Investment Strategy Brief: Infrastructure Plan
The $2 trillion proposed U.S. infrastructure plan — which will be challenging to get through Congress — would impact materials, energy, technology, industrials and healthcare companies.
The U.S. government has not passed meaningful infrastructure legislation in decades. Both sides of the political aisle agree on the problem but can’t seem to agree on the solution. Given the historical context, investors are rightly skeptical that the current $2 trillion+ proposal will pass quickly in its current form.
Infrastructure, and so much more. Historical challenges of passing a transformative infrastructure bill are not deterring the Biden administration. The American Jobs Plan is a bold proposal with a fairly broad definition of infrastructure. In 2021 dollars, its size is three times that of the post-Depression New Deal (though only one-fourth the size when measured as a percentage of the economy). It goes beyond transportation infrastructure and includes home infrastructure, business support and caretaking (see Exhibit 1).
There’s no time like the present for infrastructure... A large infrastructure program could dig the U.S. out of its pandemic-driven hole and cement the economic recovery (pun intended). The country’s infrastructure needs are high — both repairing the old (bridges and roads) and building the new (leveraging technological advances and pursuing green energy). Low interest rates will aid any needed deficit financing.
…but that doesn’t mean this will be easy. Corporate tax increases to pay for the bill are a non-starter for Senate Republicans, so the filibuster-proof reconciliation process will likely be used again. But this will be harder than the pandemic stimulus bills. Moderate Democrats share Republican concerns on higher corporate taxes, while progressive Democrats don’t think this plan goes far enough. Absent a crisis (say, an ongoing pandemic), big bills are hard to pass — and infrastructure initiatives are a political beast.
Market Implications: Less impact and not where you may expect. Our base case starting point (understanding politics are very fluid) calls for a smaller infrastructure bill to be passed late this year in a fairly uninspiring fashion, with a small corporate tax rate hike. Interest rates are unlikely to notably rise, as the growth and inflation impulses will be small and U.S. Treasury supply/demand dynamics will be manageable. Equities will find some modest support from increased demand (offsetting slightly higher corporate taxes).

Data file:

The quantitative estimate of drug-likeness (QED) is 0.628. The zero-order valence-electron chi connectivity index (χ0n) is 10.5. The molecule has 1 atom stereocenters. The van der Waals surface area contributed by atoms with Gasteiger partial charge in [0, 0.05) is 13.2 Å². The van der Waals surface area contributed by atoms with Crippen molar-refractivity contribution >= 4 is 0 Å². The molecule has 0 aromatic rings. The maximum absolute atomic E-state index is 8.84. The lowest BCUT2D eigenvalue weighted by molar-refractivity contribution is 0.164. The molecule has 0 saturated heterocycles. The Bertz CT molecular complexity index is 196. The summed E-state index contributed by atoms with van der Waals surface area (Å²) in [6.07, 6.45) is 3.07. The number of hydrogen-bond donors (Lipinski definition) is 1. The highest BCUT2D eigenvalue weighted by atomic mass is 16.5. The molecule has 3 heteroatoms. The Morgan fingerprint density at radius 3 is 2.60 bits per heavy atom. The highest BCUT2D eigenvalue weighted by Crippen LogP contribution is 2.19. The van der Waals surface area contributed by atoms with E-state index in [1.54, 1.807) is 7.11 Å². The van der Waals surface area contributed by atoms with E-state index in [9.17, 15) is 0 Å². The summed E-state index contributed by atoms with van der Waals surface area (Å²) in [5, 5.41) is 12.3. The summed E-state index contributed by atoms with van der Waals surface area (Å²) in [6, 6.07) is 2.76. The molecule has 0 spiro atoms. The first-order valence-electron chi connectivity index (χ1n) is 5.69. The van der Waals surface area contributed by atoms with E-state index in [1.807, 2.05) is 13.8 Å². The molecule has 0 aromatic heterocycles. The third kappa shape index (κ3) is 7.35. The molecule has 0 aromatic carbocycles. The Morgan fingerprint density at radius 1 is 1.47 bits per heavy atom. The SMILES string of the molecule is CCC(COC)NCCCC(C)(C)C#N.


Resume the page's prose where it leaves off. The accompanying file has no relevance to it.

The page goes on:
While a quickly-passed large stimulus bill seems challenging, what if we got one? Though ostensibly an obvious link, any infrastructure plan would be fairly immaterial for global listed infrastructure (GLI). Most GLI companies merely maintain infrastructure; they don’t build it. And utilities (~40% of GLI) would suffer from the higher interest rates induced by a large infrastructure bill. Sectors most impacted include:
Materials: Steel, cement, iron ore, copper, nickel and aluminum — as well as rare earth minerals (for wind/solar generation) — would experience significant demand. Industrial gas companies may also benefit from Biden’s focus on a clean energy transition, which supports hydrogen as a fuel source (though hydrogen is not explicitly mentioned).
Energy: Support for clean energy was slightly greater than expectations. The plan strives for 100% carbon-free electricity by 2035, versus the current 2050 expectation. The plan downplays (in some cases outright opposes) oil and natural gas infrastructure. That said, the outlook for oil and gas demand remains solid through at least 2040.
Technology: Impacted industries are semiconductors and communications. The plan earmarks $50 billion for semiconductor production incentives; another $100 billion for rural broadband and Internet access; and $174 billion for electric vehicles (expanding the charging footprint, increasing rebates and converting government vehicles).
Industrials: Machinery, electrical equipment, engineering and construction, commercial services and building products companies would benefit most. But they could also be among the hardest hit by an increase in the corporate tax rate.
Healthcare: The $400 billion proposed for caretaking should create jobs and increase caregiver wages. Expanding access to healthcare services and reducing the backlog of patients seeking long-term care would be positive for the sector.
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